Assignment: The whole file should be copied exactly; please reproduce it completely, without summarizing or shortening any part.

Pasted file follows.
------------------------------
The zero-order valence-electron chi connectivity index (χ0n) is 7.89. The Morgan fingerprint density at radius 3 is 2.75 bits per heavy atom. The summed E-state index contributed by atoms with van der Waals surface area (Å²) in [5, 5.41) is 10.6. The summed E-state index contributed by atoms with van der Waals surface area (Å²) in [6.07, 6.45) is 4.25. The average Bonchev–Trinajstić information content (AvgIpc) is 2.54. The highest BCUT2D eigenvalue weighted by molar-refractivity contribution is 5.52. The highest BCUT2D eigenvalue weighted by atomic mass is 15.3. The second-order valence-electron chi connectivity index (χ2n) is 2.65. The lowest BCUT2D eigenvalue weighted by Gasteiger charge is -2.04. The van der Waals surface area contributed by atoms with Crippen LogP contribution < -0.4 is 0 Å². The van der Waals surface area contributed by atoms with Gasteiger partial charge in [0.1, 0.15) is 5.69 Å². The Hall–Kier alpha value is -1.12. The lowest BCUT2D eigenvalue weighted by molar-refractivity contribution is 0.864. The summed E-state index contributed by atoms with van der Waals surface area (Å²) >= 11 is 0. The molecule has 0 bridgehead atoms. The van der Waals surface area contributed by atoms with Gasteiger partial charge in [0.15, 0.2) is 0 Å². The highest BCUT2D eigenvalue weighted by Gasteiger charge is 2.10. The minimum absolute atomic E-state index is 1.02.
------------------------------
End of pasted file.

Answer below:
The zero-order valence-electron chi connectivity index (χ0n) is 7.89. The Morgan fingerprint density at radius 3 is 2.75 bits per heavy atom. The summed E-state index contributed by atoms with van der Waals surface area (Å²) in [5, 5.41) is 10.6. The summed E-state index contributed by atoms with van der Waals surface area (Å²) in [6.07, 6.45) is 4.25. The average Bonchev–Trinajstić information content (AvgIpc) is 2.54. The highest BCUT2D eigenvalue weighted by molar-refractivity contribution is 5.52. The highest BCUT2D eigenvalue weighted by atomic mass is 15.3. The second-order valence-electron chi connectivity index (χ2n) is 2.65. The lowest BCUT2D eigenvalue weighted by Gasteiger charge is -2.04. The van der Waals surface area contributed by atoms with Crippen LogP contribution < -0.4 is 0 Å². The van der Waals surface area contributed by atoms with Gasteiger partial charge in [0.1, 0.15) is 5.69 Å². The Hall–Kier alpha value is -1.12. The lowest BCUT2D eigenvalue weighted by molar-refractivity contribution is 0.864. The summed E-state index contributed by atoms with van der Waals surface area (Å²) >= 11 is 0. The molecule has 0 bridgehead atoms. The van der Waals surface area contributed by atoms with Gasteiger partial charge in [0.15, 0.2) is 0 Å². The highest BCUT2D eigenvalue weighted by Gasteiger charge is 2.10. The minimum absolute atomic E-state index is 1.02.